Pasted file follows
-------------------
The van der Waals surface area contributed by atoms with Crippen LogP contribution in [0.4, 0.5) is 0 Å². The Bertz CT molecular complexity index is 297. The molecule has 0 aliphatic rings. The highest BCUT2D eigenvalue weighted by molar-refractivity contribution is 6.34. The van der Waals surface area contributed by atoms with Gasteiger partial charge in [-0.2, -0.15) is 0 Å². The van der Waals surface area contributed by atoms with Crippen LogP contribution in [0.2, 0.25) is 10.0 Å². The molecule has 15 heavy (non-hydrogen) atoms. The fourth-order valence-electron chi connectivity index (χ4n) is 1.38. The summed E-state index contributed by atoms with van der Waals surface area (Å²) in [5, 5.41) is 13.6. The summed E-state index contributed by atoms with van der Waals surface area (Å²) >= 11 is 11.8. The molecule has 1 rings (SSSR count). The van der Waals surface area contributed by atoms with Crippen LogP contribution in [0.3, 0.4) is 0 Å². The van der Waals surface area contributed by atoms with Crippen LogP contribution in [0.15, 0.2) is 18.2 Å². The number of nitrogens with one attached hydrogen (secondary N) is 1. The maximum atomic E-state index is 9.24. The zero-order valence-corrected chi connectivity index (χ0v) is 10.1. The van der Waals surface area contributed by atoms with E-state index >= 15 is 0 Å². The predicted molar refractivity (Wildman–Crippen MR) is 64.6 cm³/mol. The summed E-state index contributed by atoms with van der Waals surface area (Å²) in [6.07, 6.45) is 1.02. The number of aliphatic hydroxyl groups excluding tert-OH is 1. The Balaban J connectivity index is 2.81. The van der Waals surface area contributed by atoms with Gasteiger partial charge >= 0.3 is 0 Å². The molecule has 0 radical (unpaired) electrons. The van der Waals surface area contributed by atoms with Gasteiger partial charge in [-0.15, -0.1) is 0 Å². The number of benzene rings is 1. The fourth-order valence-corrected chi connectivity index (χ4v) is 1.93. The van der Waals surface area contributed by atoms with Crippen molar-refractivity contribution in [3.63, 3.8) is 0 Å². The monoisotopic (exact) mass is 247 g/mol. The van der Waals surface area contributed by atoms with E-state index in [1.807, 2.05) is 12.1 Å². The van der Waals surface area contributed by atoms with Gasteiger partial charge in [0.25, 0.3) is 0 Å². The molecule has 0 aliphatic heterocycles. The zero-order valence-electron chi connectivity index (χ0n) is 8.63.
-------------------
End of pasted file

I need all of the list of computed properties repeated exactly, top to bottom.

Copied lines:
The van der Waals surface area contributed by atoms with Crippen LogP contribution in [0.4, 0.5) is 0 Å². The Bertz CT molecular complexity index is 297. The molecule has 0 aliphatic rings. The highest BCUT2D eigenvalue weighted by molar-refractivity contribution is 6.34. The van der Waals surface area contributed by atoms with Gasteiger partial charge in [-0.2, -0.15) is 0 Å². The van der Waals surface area contributed by atoms with Crippen LogP contribution in [0.2, 0.25) is 10.0 Å². The molecule has 15 heavy (non-hydrogen) atoms. The fourth-order valence-electron chi connectivity index (χ4n) is 1.38. The summed E-state index contributed by atoms with van der Waals surface area (Å²) in [5, 5.41) is 13.6. The summed E-state index contributed by atoms with van der Waals surface area (Å²) >= 11 is 11.8. The molecule has 1 rings (SSSR count). The van der Waals surface area contributed by atoms with Crippen LogP contribution in [0.3, 0.4) is 0 Å². The van der Waals surface area contributed by atoms with Crippen LogP contribution in [0.15, 0.2) is 18.2 Å². The number of nitrogens with one attached hydrogen (secondary N) is 1. The maximum atomic E-state index is 9.24. The zero-order valence-corrected chi connectivity index (χ0v) is 10.1. The van der Waals surface area contributed by atoms with E-state index >= 15 is 0 Å². The predicted molar refractivity (Wildman–Crippen MR) is 64.6 cm³/mol. The summed E-state index contributed by atoms with van der Waals surface area (Å²) in [6.07, 6.45) is 1.02. The number of aliphatic hydroxyl groups excluding tert-OH is 1. The Balaban J connectivity index is 2.81. The van der Waals surface area contributed by atoms with Gasteiger partial charge >= 0.3 is 0 Å². The molecule has 0 radical (unpaired) electrons. The van der Waals surface area contributed by atoms with Gasteiger partial charge in [-0.15, -0.1) is 0 Å². The number of benzene rings is 1. The fourth-order valence-corrected chi connectivity index (χ4v) is 1.93. The van der Waals surface area contributed by atoms with Crippen molar-refractivity contribution in [3.63, 3.8) is 0 Å². The monoisotopic (exact) mass is 247 g/mol. The van der Waals surface area contributed by atoms with E-state index in [1.807, 2.05) is 12.1 Å². The van der Waals surface area contributed by atoms with Gasteiger partial charge in [0.25, 0.3) is 0 Å². The molecule has 0 aliphatic heterocycles. The zero-order valence-electron chi connectivity index (χ0n) is 8.63.